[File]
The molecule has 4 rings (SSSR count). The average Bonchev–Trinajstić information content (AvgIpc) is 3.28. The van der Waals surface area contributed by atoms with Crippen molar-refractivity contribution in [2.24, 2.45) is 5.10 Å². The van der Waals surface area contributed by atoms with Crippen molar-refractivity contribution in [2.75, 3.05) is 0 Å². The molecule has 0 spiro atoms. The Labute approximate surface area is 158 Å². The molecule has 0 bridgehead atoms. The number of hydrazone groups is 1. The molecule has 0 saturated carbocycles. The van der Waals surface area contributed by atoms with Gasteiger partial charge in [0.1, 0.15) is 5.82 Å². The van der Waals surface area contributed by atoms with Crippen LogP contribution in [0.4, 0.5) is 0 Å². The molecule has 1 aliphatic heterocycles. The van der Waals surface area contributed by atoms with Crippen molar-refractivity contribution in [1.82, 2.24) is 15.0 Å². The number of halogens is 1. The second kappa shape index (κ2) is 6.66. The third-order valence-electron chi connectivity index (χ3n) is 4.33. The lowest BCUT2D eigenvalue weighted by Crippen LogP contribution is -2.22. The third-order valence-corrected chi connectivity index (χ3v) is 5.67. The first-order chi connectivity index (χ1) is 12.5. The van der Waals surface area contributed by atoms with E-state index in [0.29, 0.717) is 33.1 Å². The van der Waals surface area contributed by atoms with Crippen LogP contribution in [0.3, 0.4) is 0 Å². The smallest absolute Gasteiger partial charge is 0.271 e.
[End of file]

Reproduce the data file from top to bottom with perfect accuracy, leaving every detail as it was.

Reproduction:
The molecule has 4 rings (SSSR count). The average Bonchev–Trinajstić information content (AvgIpc) is 3.28. The van der Waals surface area contributed by atoms with Crippen molar-refractivity contribution in [2.24, 2.45) is 5.10 Å². The van der Waals surface area contributed by atoms with Crippen molar-refractivity contribution in [2.75, 3.05) is 0 Å². The molecule has 0 spiro atoms. The Labute approximate surface area is 158 Å². The molecule has 0 bridgehead atoms. The number of hydrazone groups is 1. The molecule has 0 saturated carbocycles. The van der Waals surface area contributed by atoms with Gasteiger partial charge in [0.1, 0.15) is 5.82 Å². The van der Waals surface area contributed by atoms with Crippen LogP contribution in [0.4, 0.5) is 0 Å². The molecule has 1 aliphatic heterocycles. The van der Waals surface area contributed by atoms with Crippen molar-refractivity contribution in [1.82, 2.24) is 15.0 Å². The number of halogens is 1. The second kappa shape index (κ2) is 6.66. The third-order valence-electron chi connectivity index (χ3n) is 4.33. The lowest BCUT2D eigenvalue weighted by Crippen LogP contribution is -2.22. The third-order valence-corrected chi connectivity index (χ3v) is 5.67. The first-order chi connectivity index (χ1) is 12.5. The van der Waals surface area contributed by atoms with E-state index in [0.29, 0.717) is 33.1 Å². The van der Waals surface area contributed by atoms with Crippen LogP contribution in [0.3, 0.4) is 0 Å². The smallest absolute Gasteiger partial charge is 0.271 e.